AN INTERPRETATION BY FIELDMARSCHAL ERICH VON MANSTEIN.
A little known example illustrates the omnipresent transcendence of logistics and the line of communication (more or less branched out) in operations and their final results. Between January 29 and mid-March 1943, the Soviets developed an operation called Donbass at the southwest of the Donetz. This operation forms part of what the Germans called the battle of the Donetz. And was Marschal von Manstein’s last strategic success. Which wasted by Hitler in Kursk.
General Nikolai Fiodorovich Vatutin, commander of the Southwest Front, created a mobile corp (under the command of general Markian Mijailovich Popov) in the Soviet Front, to exploit the break its armies had achieved at the south-east of Kharkov. The Corp was like an Army of tanks (the Soviets had five Armies of tanks in their battle order). It was integrated by 4 tanks Corps of limited capacity (3rd, 10th, 18th and 4th of the Guard), each of which was reinforced by an infantry mobile division (in trucks). For support it had the mobile Front reserve, the tanks Corps (full up) 25th and 1st of the Guard. These reserves would, at the beginning of February, pursue a exploitation direction different from that of the Popov Group. Assimilating those tactical subordination divisions into the mechanized Corps, thus making them stronger in men and heavy equipment, was hoped to compensate for the specific lack of infantry and artillery of the Soviet tanks Corps.
Popov Group initially crossed the Donetz from a southwest direction. Its 4th Guard tanks Corp reached Krasnoarmeiskaia on the morning of February 12, after a night march of 60 kilometers from Kramatorsk. During this march, the Corp used one of its tanks brigades, the 14ª of the Guard, as an “advanced detachment”, to eliminate the “tactical rubbing” in its advance sector and thus maximize its speed of advance.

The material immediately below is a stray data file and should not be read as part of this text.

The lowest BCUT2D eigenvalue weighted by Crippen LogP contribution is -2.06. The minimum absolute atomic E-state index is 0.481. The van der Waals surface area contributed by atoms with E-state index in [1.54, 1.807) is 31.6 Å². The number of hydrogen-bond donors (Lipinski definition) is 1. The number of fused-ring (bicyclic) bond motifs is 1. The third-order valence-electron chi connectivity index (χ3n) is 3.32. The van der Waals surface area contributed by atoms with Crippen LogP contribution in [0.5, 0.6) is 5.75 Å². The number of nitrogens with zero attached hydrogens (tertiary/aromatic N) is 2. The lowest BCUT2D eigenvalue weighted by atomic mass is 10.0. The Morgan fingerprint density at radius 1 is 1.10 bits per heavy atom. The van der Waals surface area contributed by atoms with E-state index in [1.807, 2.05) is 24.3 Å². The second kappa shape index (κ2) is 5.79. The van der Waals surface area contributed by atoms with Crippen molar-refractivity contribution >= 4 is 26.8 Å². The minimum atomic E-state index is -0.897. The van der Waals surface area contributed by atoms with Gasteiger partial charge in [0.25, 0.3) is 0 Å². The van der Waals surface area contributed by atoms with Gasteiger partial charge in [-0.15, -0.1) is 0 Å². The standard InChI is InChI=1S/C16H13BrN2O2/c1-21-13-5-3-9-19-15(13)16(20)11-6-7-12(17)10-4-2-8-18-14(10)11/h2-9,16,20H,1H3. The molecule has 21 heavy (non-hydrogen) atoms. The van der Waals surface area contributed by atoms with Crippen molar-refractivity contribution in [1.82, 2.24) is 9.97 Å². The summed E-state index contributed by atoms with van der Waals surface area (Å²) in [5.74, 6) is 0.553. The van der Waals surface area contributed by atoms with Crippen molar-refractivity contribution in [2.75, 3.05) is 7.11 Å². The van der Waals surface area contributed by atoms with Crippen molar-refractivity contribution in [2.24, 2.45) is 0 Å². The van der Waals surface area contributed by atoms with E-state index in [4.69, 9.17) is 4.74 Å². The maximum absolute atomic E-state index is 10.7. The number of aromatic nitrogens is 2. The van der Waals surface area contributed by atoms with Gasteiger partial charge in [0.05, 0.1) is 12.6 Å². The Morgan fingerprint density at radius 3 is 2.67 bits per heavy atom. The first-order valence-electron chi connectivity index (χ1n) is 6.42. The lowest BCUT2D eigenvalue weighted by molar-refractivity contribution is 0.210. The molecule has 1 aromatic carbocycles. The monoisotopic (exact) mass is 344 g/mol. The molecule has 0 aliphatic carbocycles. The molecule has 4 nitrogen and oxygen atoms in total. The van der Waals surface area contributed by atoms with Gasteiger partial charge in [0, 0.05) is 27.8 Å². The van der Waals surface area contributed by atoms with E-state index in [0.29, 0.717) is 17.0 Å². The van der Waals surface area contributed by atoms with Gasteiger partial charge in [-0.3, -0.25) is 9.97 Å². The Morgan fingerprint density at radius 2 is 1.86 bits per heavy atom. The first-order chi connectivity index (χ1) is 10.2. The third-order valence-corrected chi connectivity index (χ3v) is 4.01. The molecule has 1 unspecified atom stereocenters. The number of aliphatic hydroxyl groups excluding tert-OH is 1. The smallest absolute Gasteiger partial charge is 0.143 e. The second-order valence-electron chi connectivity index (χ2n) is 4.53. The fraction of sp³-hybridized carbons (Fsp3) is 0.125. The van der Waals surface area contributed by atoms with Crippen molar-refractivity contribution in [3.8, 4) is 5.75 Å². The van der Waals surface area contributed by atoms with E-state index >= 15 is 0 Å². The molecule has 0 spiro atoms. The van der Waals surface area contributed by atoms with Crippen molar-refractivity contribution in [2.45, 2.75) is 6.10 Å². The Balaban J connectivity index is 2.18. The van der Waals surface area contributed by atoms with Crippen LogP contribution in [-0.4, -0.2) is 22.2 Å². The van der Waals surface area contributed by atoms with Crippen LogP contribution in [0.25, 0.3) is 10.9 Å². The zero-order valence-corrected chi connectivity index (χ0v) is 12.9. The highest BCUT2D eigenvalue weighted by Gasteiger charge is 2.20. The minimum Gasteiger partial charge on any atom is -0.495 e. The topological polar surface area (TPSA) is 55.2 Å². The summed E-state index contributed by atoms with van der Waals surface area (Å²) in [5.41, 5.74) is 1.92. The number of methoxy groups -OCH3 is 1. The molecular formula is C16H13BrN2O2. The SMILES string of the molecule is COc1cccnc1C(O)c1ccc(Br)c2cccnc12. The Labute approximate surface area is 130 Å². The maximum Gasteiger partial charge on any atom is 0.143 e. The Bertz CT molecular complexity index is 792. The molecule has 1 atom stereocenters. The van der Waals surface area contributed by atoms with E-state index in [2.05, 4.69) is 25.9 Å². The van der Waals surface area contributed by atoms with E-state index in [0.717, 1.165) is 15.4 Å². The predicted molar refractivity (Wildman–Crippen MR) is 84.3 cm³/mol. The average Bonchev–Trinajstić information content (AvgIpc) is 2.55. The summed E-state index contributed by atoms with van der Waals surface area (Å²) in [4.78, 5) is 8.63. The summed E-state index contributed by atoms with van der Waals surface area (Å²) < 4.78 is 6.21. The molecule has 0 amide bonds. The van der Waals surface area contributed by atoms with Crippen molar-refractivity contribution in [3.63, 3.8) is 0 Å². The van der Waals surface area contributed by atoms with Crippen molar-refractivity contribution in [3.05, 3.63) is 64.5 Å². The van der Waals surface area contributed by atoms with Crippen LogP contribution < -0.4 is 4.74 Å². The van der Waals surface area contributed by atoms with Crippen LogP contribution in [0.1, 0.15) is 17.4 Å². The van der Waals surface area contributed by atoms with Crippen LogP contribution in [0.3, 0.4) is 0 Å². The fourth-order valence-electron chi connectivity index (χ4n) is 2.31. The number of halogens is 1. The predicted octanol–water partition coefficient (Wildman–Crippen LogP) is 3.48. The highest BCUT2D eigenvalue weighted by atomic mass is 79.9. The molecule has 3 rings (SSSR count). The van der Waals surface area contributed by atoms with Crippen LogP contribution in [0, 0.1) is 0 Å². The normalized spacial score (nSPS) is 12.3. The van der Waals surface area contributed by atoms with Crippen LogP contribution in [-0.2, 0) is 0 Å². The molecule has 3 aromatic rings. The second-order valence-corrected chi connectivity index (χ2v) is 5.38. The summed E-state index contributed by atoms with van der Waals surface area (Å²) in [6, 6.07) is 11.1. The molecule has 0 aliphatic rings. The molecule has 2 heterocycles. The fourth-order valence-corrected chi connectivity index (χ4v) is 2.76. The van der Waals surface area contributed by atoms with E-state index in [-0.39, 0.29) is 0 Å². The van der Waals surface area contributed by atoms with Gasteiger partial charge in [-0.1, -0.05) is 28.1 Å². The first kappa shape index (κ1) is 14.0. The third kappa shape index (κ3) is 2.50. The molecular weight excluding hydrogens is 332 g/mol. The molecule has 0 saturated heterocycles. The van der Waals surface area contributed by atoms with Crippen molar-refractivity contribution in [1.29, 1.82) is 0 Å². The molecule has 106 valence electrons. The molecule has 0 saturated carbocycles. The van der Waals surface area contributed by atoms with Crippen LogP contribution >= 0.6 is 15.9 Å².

On February 15, General Vatutin employed his two reserve Corps in the Pavlograd-Zaporozhe direction, towards the mouth of the river Dnepr on the Black Sea. Zaporozhe was the Headquarters for the Don German Group of Armies (this Group had been called South until February 1, 1943) and the 4th Air Fleet (led by Marshal Von Manstein and General Von Richtofen, respectively) which were located in the low Dnepr.
The efforts of the Russians were aimed at trying to reach the coast and to cut the Germans’ land communications. But the Russians also stubbornly insisted on boasting. Their supporting forces (the rest of the Armies of the southwest Front, especially the 6th infantry and 1st infantry of the Guard) were not defending the advance sectors of their mobile forces. And these forces, advancing as fast as they could toward their ideal operational-strategic aim, stretched their communications lines to the maximum. And made them increasingly vulnerable by extending its length and, thus, the coverage required by antitank and anti-aircraft weapons supported with infantry.
The Soviets acted as if the speed of reaching the objective could, by itself, unhinge the German deployment, by cutting it off from its general Order of Battle and lines of communications towards the West. In reality, they were not given full credit to their enemy’s maneuver capacity, his ability to create and improvise resources and his still relatively powerful combat capacities, especially among his mobile and crack forces, in the operational zone.
THE SUPREME SOVIET COMMANDER.
Yet much of the pressure for a rapid advance came from Stalin. Probably through the Stavka, Stalin incited Vatutin to spur on Popov and the other mobile corps. Ultimately, this led to Stalin’s disenchantment (to the point of leading him to request a peace through Swedish diplomats) when the planned operations concluded. See Gerhard L. Weinburg. A World at Arms. Cambridge, 1944.
For their part, the Germans had difficulties in containing the Soviet’s winter offensive concentrated at the south of Belgorod. In the operational strategic zone of the Don Group of Armies, the Soviet forces overcame the Germans at a proportion of 8 to 1, whereas, in the case of the German Center and North Groups of Armies, that ratio was only 4 to 1.
Von Manstein maintained a front that was 750 kilometers long with 30 divisions. This left him vulnerable to envelopment on the north flank, in a maneuver that could reverse his front or turn his forces back in his operational or strategic rear. Or his forces could be broken through by a forceful action in any zone and he would be left without sufficient available mobile forces to launch an operational strategic counterattack. It was necessary to readjust the front, anchoring it on natural obstacles; and to push back the Soviet offensives toward Kiev (north flank) and the Black Sea or the Azov Sea, creating for it the necessary mobile reserves. Hitler, probably affected by the fall of 6th Army at the end of January in Stalingrad, compromised with Manstein’s requests to yield land in order to gain safety and mobility.